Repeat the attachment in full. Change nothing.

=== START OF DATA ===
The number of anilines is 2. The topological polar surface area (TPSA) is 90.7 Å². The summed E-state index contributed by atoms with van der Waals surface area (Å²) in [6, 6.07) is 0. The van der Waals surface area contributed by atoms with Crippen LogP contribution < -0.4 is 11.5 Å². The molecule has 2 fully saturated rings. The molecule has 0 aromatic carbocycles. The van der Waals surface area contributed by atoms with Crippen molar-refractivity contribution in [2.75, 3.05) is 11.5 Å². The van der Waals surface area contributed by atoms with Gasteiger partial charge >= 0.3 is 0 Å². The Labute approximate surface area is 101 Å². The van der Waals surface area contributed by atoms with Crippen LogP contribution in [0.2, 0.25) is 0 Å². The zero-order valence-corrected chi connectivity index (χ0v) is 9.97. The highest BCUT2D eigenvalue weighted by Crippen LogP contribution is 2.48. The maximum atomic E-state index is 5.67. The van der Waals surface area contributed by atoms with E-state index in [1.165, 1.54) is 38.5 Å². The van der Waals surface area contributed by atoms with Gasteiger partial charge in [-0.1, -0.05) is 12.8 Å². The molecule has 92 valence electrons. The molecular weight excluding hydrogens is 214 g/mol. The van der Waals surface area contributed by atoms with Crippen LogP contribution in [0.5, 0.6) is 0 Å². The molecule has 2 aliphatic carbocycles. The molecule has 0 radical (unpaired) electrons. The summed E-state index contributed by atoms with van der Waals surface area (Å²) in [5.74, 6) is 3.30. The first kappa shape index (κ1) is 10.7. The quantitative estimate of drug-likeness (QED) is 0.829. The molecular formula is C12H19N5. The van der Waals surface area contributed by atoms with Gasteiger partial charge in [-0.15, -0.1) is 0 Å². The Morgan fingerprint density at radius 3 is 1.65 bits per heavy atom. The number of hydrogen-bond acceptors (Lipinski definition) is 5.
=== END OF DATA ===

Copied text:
The number of anilines is 2. The topological polar surface area (TPSA) is 90.7 Å². The summed E-state index contributed by atoms with van der Waals surface area (Å²) in [6, 6.07) is 0. The van der Waals surface area contributed by atoms with Crippen LogP contribution < -0.4 is 11.5 Å². The molecule has 2 fully saturated rings. The molecule has 0 aromatic carbocycles. The van der Waals surface area contributed by atoms with Crippen molar-refractivity contribution in [2.75, 3.05) is 11.5 Å². The van der Waals surface area contributed by atoms with Gasteiger partial charge >= 0.3 is 0 Å². The Labute approximate surface area is 101 Å². The van der Waals surface area contributed by atoms with Crippen LogP contribution in [0.2, 0.25) is 0 Å². The zero-order valence-corrected chi connectivity index (χ0v) is 9.97. The highest BCUT2D eigenvalue weighted by Crippen LogP contribution is 2.48. The maximum atomic E-state index is 5.67. The van der Waals surface area contributed by atoms with E-state index in [1.165, 1.54) is 38.5 Å². The van der Waals surface area contributed by atoms with Gasteiger partial charge in [-0.1, -0.05) is 12.8 Å². The molecule has 92 valence electrons. The molecular weight excluding hydrogens is 214 g/mol. The van der Waals surface area contributed by atoms with Crippen LogP contribution in [0.5, 0.6) is 0 Å². The molecule has 2 aliphatic carbocycles. The molecule has 0 radical (unpaired) electrons. The summed E-state index contributed by atoms with van der Waals surface area (Å²) in [5.74, 6) is 3.30. The first kappa shape index (κ1) is 10.7. The quantitative estimate of drug-likeness (QED) is 0.829. The molecular formula is C12H19N5. The van der Waals surface area contributed by atoms with Gasteiger partial charge in [-0.15, -0.1) is 0 Å². The Morgan fingerprint density at radius 3 is 1.65 bits per heavy atom. The number of hydrogen-bond acceptors (Lipinski definition) is 5.